Puebla study abroad changed
Katlyn Smith | Friday, October 1, 2010
Notre Dame students studying abroad in Puebla, Mexico, will face several changes to the program.
For the past 10 years, students enrolled in classes at Puebla’s Universidad de las Americas (UDLA), but UDLA decided to terminate its exchange agreement with Notre Dame this summer.
“They made a decision to become more Latin-American centric,” the Office of International Studies (OIS) Director Kathleen Opel said. “They decided that they would concentrate on Latin American students rather than North American students coming to Mexico.”
Students currently abroad in Puebla are studying at UDLA until the exchange agreement concludes in December. During the Spring 2011 semester, students will enroll at the Universidad Iberoamericana Puebla (Ibero) while fall students will take classes at the Universidad Popular Autónoma del Estado de Puebla (UPAEP).
While both universities are Catholic institutions, UPAEP offers its own medical school for fall students.
“Our fall program is heavily designed for students in the pre-professional program, and that’s one of the reasons the program has grown so successfully,” Opel said. “We have great relationships with doctors and hospitals.”
Opel visited Puebla twice last year with the former director of OIS and said students will develop at both universities.
“We both felt very comfortable that we were going to have a good opportunity for our students to expand in different ways at these universities,” she said.
Opel said if there were concerns about student safety, especially as drug-related violence escalates in Mexico, OIS would not hesitate to suspend the Puebla program.
“If at any time, we should think it’s no longer safe, and conditions cause us pause, then we will do as we’ve done with Monterrey and that is suspend the program,” she said.
OIS Associate Director Anne Hayes said she receives updates on violence in Mexico daily. The capture of a drug cartel leader known as El Grande in Puebla on Sept. 12 was welcome news to those at OIS.
“I was immediately in touch with our on-site coordinator, and she sent me the link to the local news,” Hayes said. “Puebla has, in the past, not had the drug violence, so it was a big surprise when he was caught there, but from everything I’ve read, they really feel that capturing him was very helpful in that it will help to make things safer.”
According to Opel, UDLA canceled the homestay program in which students live with host families two weeks before the Fall 2010 semester began. OIS had already given students the names of the host families.
“It was a real surprise to us because during our visit in late spring, we specially addressed would we finish out the agreement with the host families because that was part of the agreement, and they said ‘oh, yes no problem,'” Opel said. “Then two weeks before the students were supposed to leave, they told us it had been canceled without much explanation.”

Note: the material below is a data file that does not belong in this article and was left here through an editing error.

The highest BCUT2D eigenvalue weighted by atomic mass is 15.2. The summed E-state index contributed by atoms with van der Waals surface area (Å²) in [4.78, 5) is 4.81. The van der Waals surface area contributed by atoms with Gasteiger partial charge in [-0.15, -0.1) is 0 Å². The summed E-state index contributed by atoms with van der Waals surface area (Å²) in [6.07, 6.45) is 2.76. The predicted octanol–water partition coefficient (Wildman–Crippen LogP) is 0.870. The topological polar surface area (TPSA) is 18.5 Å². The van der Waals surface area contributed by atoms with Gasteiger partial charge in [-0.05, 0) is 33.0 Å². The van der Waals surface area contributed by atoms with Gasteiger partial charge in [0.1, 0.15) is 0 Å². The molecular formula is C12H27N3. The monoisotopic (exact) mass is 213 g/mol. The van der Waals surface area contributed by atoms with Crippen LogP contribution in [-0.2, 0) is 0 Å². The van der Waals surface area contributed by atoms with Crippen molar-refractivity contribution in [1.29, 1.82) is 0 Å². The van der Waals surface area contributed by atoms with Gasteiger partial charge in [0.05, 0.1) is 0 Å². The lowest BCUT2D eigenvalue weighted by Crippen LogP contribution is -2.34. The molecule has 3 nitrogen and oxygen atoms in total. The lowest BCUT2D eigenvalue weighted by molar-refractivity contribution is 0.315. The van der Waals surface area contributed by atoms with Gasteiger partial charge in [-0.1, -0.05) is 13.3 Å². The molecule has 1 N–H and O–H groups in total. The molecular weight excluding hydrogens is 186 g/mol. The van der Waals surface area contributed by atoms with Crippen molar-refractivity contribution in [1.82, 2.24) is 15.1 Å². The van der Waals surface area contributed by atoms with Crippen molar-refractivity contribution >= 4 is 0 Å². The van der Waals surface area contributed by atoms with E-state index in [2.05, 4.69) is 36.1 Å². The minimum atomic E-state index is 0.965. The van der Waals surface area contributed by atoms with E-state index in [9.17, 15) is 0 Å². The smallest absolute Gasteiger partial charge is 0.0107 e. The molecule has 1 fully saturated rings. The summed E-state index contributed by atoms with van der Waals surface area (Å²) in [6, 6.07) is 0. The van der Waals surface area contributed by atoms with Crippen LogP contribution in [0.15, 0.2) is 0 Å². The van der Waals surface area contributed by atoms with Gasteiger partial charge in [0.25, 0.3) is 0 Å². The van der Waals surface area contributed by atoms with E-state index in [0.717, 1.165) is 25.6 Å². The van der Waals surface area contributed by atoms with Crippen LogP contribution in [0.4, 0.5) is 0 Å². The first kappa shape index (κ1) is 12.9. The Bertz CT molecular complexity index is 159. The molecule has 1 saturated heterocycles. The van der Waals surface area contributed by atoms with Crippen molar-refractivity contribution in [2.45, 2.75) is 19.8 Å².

As a result, students currently in Puebla are living in UDLA’s dormitories, but students in the spring will live with host families within walking distance to Ibero.
Senior Mike Taylor studied abroad in Puebla last spring and said that he valued the homestay program.
“I thought that was the most crucial part of my time in Mexico,” Taylor said. “For the students to be in the dorms and not with the families this semester, I think they are going to just have an entirely different semester.”
Taylor said he believes the housing change will result in students losing on interacting with the Mexican people.
“I don’t know if they will appreciate their time in Mexico as much because they are not getting a chance to live with the most personal part of Mexico itself which are the families that make up Mexico,” he said.
Taylor said his host mother Laura Gomez was a second mom.
“She’s just an active part of your life,” Taylor said. “She did everything she could to make sure that I fit in and that I had all my needs taken care of, and I couldn’t ask for anything more.”
Senior Julie McCaw studied abroad in Puebla last fall at UDLA, but said she recognized UPAEP’s welcome when she attended a conference at the university.
“They were really accepting and were really excited to tell us about what they were about and their programs a little bit more than UDLA had been,” she said. “I think it was because UDLA was such an international school already that we were not really special there, which was good in some ways, and then in other ways, we didn’t really feel like we were getting that attention.”
Overall, Taylor said his time in Puebla changed his life.
“To be surrounded in a country where there are all these people and no one speaks your language, you just gain such a perspective on the world by leaving America and by realizing what’s beyond your country’s borders,” he said.